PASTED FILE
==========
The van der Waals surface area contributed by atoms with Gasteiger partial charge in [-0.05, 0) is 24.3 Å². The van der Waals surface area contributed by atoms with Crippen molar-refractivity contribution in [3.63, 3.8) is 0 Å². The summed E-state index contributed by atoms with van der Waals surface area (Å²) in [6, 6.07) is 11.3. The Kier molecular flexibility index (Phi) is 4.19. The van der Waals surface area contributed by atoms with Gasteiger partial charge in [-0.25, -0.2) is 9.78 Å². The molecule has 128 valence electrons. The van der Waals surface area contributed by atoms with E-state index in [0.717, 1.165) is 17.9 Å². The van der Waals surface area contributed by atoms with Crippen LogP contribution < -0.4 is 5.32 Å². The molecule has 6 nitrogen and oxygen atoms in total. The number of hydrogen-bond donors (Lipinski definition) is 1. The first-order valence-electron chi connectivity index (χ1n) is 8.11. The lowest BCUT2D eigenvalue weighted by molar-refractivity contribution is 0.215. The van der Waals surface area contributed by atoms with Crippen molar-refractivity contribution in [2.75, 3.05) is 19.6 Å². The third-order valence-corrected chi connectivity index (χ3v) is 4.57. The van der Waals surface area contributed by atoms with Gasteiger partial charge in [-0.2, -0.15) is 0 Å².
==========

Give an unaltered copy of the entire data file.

The van der Waals surface area contributed by atoms with Gasteiger partial charge in [-0.05, 0) is 24.3 Å². The van der Waals surface area contributed by atoms with Crippen molar-refractivity contribution in [3.63, 3.8) is 0 Å². The summed E-state index contributed by atoms with van der Waals surface area (Å²) in [6, 6.07) is 11.3. The Kier molecular flexibility index (Phi) is 4.19. The van der Waals surface area contributed by atoms with Gasteiger partial charge in [-0.25, -0.2) is 9.78 Å². The molecule has 128 valence electrons. The van der Waals surface area contributed by atoms with E-state index in [0.717, 1.165) is 17.9 Å². The van der Waals surface area contributed by atoms with Crippen LogP contribution < -0.4 is 5.32 Å². The molecule has 6 nitrogen and oxygen atoms in total. The number of hydrogen-bond donors (Lipinski definition) is 1. The first-order valence-electron chi connectivity index (χ1n) is 8.11. The lowest BCUT2D eigenvalue weighted by molar-refractivity contribution is 0.215. The van der Waals surface area contributed by atoms with Crippen molar-refractivity contribution in [2.75, 3.05) is 19.6 Å². The third-order valence-corrected chi connectivity index (χ3v) is 4.57. The van der Waals surface area contributed by atoms with Gasteiger partial charge in [-0.2, -0.15) is 0 Å².